In contrast, observations of IO show the presence of active iodine chemistry on most days during the whole sunlit period (that is, boreal spring, summer and autumn; Fig. 1e,f). While day-to-day variation due to changing meteorological conditions is observed, elevated levels of IO (usually between 0.2 and 1 pptv) were regularly observed throughout the expedition. In spring, levels further enhanced up to 2.9 ± 0.3 pptv were also measured. Nonetheless, these values are lower than the spring peak in BrO during MOSAiC and are also lower than the highest IO mixing ratios (~20 pptv) reported in the Antarctic4. Previous observations of integrated vertical columns during spring suggested the presence of IO in the Arctic13, and the fact that we observed IO throughout the sunlit period along the MOSAiC cruise track shows that iodine chemistry is widespread across the Arctic. The absolute values are lower than those in the Antarctic, which probably explains the lack of satellite-based detection14. In addition to measurements of IO in the gas phase, we conducted in situ observations of gas-phase concentrations of HIO3, which show the same seasonal cycle as IO. HIO3 peaks in the spring (with a seasonal mean of 0.09 ± 0.14 pptv) compared with lower values during summer (0.009 ± 0.016 pptv). The enhanced spring values reflect a seasonal cycle similar to the one in the Antarctic4, which was attributed to biological activity underneath the sea-ice producing iodine compounds that diffuse through brine channels15. Another possible source is direct photochemical snowpack emission of I2, with higher emissions expected through the spring with increasing radiation8. Past model estimates have shown that observed snowpack I2 emissions can explain up to 1.6 pptv of IO8 but would not explain the peak IO mixing ratios observed during MOSAiC. Background levels for the rest of the sunlit period (that is, boreal summer and autumn) can also be explained by the deposition of ozone to seawater followed by a reaction with seawater iodide leading to emissions of I2 and HOI16. During this period, the observed air masses were predominantly exposed to the open ocean (Supplementary Fig. 3). This indicates that, when larger areas of the Arctic become ice free in the future, a continuously increasing oceanic flux of iodine compounds to the polar atmosphere can be expected. The reported increasing trend in ozone concentrations in the Arctic lower troposphere17 will also increase the net sea–air flux of iodine compounds, which in turn will suppress the background Arctic ozone levels due to the buffering effect of iodine. Indeed, ice-core observations of snowpack-deposited iodine reflect this feedback cycle18 and suggest that future increases in emissions of iodine compounds in the Arctic will play a greater role in modulating ozone.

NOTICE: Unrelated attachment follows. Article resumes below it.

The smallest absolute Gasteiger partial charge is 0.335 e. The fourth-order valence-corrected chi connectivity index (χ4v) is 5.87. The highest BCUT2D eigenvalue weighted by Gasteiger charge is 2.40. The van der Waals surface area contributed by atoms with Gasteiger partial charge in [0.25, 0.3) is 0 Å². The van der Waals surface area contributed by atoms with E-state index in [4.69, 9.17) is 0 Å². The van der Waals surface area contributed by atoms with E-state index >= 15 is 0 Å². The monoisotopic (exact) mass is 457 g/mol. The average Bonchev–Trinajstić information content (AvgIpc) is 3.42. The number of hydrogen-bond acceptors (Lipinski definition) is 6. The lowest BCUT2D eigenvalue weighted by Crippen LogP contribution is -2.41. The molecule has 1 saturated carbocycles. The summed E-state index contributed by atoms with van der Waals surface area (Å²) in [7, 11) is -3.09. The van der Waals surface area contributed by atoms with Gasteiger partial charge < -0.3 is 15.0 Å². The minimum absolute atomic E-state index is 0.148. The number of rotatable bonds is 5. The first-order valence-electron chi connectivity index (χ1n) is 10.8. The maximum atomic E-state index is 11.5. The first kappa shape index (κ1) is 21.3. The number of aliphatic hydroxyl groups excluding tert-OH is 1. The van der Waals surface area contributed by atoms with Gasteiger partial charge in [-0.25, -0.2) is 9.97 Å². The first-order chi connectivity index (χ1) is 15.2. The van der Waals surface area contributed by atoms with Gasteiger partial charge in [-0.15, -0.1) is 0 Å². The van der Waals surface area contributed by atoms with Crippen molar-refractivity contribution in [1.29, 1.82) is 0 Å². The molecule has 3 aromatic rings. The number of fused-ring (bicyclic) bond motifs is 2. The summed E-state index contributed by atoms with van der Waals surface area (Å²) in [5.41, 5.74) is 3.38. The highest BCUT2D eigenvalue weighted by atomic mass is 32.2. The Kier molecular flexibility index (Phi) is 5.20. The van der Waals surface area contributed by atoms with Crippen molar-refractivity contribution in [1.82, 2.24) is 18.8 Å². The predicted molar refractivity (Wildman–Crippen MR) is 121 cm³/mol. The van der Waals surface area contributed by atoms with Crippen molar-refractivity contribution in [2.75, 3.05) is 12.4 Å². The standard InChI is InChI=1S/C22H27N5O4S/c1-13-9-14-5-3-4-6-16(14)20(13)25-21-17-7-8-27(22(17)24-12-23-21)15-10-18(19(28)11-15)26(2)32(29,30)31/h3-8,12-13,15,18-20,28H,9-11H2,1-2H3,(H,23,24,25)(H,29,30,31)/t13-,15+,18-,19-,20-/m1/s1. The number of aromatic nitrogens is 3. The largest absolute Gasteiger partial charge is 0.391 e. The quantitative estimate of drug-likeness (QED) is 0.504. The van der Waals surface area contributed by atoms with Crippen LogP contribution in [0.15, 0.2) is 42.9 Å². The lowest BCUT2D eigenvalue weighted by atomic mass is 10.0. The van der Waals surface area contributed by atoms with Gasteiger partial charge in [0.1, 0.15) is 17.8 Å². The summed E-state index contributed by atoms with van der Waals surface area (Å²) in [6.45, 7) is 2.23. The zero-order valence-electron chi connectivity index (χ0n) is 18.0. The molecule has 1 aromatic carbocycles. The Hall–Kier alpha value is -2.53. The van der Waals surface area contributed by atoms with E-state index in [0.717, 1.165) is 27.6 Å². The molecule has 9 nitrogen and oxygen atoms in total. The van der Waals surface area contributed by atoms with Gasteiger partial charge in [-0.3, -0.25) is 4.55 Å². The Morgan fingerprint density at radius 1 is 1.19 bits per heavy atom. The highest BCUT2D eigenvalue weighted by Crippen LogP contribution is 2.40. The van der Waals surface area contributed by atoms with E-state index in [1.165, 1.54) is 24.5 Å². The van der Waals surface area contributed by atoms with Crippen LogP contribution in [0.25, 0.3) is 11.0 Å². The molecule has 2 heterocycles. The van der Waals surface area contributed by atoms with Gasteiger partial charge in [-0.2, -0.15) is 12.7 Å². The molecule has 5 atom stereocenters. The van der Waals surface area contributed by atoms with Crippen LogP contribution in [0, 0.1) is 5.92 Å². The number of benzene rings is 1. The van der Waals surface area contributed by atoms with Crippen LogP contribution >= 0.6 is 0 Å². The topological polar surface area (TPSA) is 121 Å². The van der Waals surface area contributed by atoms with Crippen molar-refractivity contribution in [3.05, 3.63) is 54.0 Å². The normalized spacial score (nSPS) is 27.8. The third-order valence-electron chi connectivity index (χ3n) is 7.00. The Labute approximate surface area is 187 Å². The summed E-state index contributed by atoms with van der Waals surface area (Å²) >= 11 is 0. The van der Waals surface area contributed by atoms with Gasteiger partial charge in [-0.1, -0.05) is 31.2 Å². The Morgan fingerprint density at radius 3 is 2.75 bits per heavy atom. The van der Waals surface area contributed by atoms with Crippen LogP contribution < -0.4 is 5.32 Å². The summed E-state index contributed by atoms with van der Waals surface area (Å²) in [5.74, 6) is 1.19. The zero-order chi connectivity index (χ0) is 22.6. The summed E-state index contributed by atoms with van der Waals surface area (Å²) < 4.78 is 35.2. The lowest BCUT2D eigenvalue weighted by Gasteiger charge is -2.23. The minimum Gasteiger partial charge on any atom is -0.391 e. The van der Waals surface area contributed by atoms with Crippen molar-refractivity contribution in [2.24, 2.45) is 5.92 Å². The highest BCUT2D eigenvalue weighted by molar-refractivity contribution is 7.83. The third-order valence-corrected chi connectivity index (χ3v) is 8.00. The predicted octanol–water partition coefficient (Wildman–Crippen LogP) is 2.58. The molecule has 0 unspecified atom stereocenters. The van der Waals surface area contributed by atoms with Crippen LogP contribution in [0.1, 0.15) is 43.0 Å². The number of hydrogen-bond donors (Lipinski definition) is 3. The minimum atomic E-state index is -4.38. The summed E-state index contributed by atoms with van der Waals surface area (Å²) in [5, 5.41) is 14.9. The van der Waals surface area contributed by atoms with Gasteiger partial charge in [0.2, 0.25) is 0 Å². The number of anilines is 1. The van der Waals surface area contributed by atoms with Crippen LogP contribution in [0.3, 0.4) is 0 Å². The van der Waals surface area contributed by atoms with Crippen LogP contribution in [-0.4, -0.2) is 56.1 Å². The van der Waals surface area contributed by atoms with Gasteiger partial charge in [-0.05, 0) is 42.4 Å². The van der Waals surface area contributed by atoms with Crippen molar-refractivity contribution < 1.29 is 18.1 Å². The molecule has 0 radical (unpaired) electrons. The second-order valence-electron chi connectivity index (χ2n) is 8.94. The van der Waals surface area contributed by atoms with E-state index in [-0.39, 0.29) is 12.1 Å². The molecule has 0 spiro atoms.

Elevated BrO mixing ratios were observed during periods with depleted ozone. However, the highest IO values were observed on the days with the lowest ozone. This suggests that, in addition to bromine, iodine also plays a role in determining the degree of ozone loss (Supplementary Fig. 9a,b). Iodine is a more potent ozone destruction agent than bromine owing to its faster chemistry19. Hitherto, ozone depletion in the Arctic has been mostly attributed to bromine, with a small contribution from chlorine, although it has been suggested that iodine could also play a role8. Our observations show that iodine chemistry played a crucial role during at least some periods of extremely low ozone. Model simulations (Supplementary Fig. 9c and Supplementary Table 2) show that, during spring, the observed IO concentrations can increase ozone destruction by a factor of 2–3 fold, depending on the bromine loading (Supplementary Fig. 9d).